Harlem Views and Visions
The mere mention of Harlem has always evoked images of Black pride and cultural vitality that for decades have captured the attention of artists and writers and, particularly, photographers. Without question, the landscape of Harlem today has been altered: Gentrification has a firm grip on the cultural and political center. Yet the recently mounted exhibit titled “Harlem Views/Diasporan Visions: The New Harlem Renaissance Photographers” on view at the Schomburg Center for Research in Black Culture through June 30, 2011, is sure to kindle emotions about Harlem’s past, as well as its present state. It may also raise concerns about the neighborhood’s future.
The NHRP presentation of more than 100 images is the first major photographic exhibit at the Schomburg in more than 11 years. Curated by Howard Dodson, Mary F. Yearwood and Deborah Willis, the show was a year in the making. It is also the debut exhibition of the New Harlem Renaissance Photographers, a collective of photographers of African-American and African descent –— some longtime Harlem residents — that is committed to producing fine contemporary imagery while paying tribute to pioneering predecessors. Photographer Shawn W. Walker, who has been taking pictures in Harlem since the 1960s, says, “Harlem is now changing. It’s no longer just a Black community. And the mission of this show is to capture what Harlem was. And drawing from the spirit and energy of Harlem, we hope people will see the breadth and scope of Harlem.”
Many of the images on display capture modern-day Harlem. Some reflect upon Harlem as early as 1960. In all, the photographs represent the uplifting spirit of the community, focusing on the people and places that serve as Harlem’s roots and strengths. There are photographs of legendary performers, such as Abbey Lincoln and Nancy Wilson and the Dance Theatre of Harlem; a series of images of storefront churches; glimpses of New York City’s African community, courtesy of Isseu Diouf; and there are pictures of notable political figures, stirring protest rallies and memorable funeral held at the Apollo that are a significant part of Harlem’s history.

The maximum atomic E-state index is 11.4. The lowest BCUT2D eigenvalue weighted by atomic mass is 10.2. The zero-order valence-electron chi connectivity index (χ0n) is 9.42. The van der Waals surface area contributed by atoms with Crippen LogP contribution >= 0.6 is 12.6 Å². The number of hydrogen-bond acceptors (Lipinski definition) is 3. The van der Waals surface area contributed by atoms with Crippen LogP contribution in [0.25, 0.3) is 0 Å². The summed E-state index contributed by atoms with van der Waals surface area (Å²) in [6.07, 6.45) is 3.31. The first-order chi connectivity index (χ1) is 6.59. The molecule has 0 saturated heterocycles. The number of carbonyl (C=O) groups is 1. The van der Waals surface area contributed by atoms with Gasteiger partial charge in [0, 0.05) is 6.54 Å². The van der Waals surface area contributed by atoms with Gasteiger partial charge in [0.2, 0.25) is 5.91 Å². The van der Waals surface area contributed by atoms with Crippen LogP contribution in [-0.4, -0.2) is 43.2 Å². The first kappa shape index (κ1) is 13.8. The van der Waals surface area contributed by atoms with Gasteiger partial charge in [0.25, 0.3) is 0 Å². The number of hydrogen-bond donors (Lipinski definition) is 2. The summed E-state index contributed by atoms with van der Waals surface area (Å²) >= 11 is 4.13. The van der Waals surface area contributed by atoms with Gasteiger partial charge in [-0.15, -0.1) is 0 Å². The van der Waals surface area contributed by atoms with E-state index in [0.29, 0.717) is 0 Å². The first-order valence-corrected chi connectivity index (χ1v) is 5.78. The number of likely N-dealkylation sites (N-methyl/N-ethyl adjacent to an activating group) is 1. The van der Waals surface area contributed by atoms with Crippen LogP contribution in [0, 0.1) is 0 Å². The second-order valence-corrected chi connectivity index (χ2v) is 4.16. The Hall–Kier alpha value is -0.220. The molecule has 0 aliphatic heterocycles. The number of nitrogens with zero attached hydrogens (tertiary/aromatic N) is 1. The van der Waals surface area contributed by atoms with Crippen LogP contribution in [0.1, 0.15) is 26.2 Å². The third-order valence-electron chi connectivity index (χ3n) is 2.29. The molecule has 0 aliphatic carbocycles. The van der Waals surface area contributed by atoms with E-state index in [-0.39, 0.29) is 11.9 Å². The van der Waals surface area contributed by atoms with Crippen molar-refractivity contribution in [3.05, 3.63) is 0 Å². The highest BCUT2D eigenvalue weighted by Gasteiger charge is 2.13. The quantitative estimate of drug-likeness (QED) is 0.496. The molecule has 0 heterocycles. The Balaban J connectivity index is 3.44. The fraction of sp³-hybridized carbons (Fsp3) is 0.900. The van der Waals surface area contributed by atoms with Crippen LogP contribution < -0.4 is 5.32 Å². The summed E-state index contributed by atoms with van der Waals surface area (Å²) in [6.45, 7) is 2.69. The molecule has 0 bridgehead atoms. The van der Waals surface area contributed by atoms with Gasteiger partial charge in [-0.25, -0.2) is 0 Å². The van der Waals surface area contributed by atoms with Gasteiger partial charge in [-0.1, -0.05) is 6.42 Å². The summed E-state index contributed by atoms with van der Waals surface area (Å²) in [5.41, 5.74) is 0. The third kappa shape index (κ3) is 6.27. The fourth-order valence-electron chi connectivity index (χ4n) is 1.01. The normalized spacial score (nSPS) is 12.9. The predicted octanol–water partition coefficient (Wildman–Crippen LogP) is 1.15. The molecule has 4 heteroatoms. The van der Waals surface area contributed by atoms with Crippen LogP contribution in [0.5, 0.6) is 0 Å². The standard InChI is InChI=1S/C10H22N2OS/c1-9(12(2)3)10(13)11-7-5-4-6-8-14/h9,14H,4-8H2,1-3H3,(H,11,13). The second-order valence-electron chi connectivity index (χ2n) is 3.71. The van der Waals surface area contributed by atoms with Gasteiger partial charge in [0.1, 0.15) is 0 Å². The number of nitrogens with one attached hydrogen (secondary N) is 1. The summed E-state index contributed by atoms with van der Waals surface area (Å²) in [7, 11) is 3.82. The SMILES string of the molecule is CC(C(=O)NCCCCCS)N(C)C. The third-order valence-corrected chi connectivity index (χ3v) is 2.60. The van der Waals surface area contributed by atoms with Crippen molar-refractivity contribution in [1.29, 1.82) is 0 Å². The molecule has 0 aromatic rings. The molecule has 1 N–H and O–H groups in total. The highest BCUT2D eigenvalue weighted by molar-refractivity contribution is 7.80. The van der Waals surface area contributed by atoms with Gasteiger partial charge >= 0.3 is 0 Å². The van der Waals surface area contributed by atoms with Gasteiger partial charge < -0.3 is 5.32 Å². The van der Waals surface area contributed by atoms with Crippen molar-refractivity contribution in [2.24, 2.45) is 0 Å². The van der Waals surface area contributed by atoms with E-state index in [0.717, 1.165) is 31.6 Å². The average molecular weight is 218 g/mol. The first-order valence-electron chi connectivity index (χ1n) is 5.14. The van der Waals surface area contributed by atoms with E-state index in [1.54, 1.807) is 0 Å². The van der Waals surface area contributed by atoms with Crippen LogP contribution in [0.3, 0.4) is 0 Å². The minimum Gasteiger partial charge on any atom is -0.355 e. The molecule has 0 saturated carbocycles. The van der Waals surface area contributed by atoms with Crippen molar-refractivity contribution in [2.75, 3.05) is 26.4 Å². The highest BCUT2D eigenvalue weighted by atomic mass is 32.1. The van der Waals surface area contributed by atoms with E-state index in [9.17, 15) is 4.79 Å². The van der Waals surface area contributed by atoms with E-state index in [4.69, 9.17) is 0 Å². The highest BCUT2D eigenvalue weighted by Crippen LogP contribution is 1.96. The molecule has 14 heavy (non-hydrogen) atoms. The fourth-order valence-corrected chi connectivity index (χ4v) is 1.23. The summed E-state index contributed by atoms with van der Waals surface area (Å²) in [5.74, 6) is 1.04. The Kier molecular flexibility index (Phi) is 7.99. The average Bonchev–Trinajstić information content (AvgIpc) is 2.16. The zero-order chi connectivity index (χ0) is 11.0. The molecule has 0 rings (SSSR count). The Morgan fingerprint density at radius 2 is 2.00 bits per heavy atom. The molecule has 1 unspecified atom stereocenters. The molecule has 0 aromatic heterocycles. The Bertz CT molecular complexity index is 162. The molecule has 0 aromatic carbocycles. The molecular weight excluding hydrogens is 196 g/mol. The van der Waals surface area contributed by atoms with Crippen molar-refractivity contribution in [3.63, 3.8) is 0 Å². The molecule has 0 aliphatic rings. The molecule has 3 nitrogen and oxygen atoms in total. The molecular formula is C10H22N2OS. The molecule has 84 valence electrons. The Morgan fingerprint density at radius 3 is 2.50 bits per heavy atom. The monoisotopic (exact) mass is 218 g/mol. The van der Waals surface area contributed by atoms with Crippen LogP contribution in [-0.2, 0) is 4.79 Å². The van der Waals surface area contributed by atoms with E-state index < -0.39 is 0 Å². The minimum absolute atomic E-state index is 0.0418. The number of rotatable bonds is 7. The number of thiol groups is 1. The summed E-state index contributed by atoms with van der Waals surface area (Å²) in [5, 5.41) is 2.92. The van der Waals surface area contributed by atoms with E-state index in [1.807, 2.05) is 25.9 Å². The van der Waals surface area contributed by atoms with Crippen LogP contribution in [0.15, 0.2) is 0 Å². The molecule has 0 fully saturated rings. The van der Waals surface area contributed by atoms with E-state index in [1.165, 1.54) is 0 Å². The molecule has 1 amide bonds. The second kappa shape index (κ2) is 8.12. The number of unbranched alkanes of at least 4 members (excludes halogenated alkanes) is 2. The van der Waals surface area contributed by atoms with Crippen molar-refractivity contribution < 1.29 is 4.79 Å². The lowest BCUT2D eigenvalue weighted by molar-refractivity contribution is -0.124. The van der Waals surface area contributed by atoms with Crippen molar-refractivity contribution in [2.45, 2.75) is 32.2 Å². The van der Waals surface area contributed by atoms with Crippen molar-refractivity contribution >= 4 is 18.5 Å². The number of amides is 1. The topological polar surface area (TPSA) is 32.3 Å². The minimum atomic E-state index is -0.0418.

“When visitors come to the exhibit, I’d like them to understand the sense of importance to document history,” says photographer Azim Nadir Thomas, a NHRP member. “History is our pictures, it’s the stories the images tell.” NHRP member E. Lee White says, “I hope people see the vast cultural aspects of Black people that are represented and the various celebrations that occur in the city.”
Beverly Terry, also a member of the collective, says she hopes visitors will “walk away with some knowledge of Black history and a viewpoint that is new and positive.” The members of NHRP consider themselves cultural anthropologists, adds Walker. Photo-grapher Howard T. Cash comments on his being a part of the exhibit, saying, “I simply hope people get a much better and clearer view of themselves.”